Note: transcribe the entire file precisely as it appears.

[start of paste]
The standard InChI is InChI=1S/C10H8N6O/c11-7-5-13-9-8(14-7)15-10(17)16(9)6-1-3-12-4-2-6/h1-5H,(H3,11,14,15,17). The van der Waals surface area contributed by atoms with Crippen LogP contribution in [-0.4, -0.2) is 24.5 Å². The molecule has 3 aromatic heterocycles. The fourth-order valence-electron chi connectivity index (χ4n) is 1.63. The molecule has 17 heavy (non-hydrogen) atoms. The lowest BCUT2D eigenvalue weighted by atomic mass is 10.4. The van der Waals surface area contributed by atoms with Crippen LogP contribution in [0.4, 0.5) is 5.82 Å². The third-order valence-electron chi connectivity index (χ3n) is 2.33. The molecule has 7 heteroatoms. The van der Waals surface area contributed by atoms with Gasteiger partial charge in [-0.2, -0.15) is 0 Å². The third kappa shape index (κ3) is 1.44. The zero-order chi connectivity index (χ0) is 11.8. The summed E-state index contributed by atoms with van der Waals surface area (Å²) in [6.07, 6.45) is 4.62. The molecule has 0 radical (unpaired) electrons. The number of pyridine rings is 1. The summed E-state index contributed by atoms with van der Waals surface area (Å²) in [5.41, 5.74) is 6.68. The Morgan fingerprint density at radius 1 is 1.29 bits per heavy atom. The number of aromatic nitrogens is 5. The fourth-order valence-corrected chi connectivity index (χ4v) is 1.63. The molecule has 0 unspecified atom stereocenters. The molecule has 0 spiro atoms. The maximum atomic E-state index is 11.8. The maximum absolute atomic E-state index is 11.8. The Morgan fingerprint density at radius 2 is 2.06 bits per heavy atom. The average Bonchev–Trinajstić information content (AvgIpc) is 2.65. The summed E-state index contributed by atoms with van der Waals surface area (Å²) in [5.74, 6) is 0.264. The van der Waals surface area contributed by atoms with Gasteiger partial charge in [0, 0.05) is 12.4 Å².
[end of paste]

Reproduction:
The standard InChI is InChI=1S/C10H8N6O/c11-7-5-13-9-8(14-7)15-10(17)16(9)6-1-3-12-4-2-6/h1-5H,(H3,11,14,15,17). The van der Waals surface area contributed by atoms with Crippen LogP contribution in [-0.4, -0.2) is 24.5 Å². The molecule has 3 aromatic heterocycles. The fourth-order valence-electron chi connectivity index (χ4n) is 1.63. The molecule has 17 heavy (non-hydrogen) atoms. The lowest BCUT2D eigenvalue weighted by atomic mass is 10.4. The van der Waals surface area contributed by atoms with Crippen LogP contribution in [0.4, 0.5) is 5.82 Å². The third-order valence-electron chi connectivity index (χ3n) is 2.33. The molecule has 7 heteroatoms. The van der Waals surface area contributed by atoms with Gasteiger partial charge in [-0.2, -0.15) is 0 Å². The third kappa shape index (κ3) is 1.44. The zero-order chi connectivity index (χ0) is 11.8. The summed E-state index contributed by atoms with van der Waals surface area (Å²) in [6.07, 6.45) is 4.62. The molecule has 0 radical (unpaired) electrons. The number of pyridine rings is 1. The summed E-state index contributed by atoms with van der Waals surface area (Å²) in [5.41, 5.74) is 6.68. The Morgan fingerprint density at radius 1 is 1.29 bits per heavy atom. The number of aromatic nitrogens is 5. The fourth-order valence-corrected chi connectivity index (χ4v) is 1.63. The molecule has 0 unspecified atom stereocenters. The molecule has 0 spiro atoms. The maximum atomic E-state index is 11.8. The maximum absolute atomic E-state index is 11.8. The Morgan fingerprint density at radius 2 is 2.06 bits per heavy atom. The average Bonchev–Trinajstić information content (AvgIpc) is 2.65. The summed E-state index contributed by atoms with van der Waals surface area (Å²) in [5.74, 6) is 0.264. The van der Waals surface area contributed by atoms with Gasteiger partial charge in [0, 0.05) is 12.4 Å².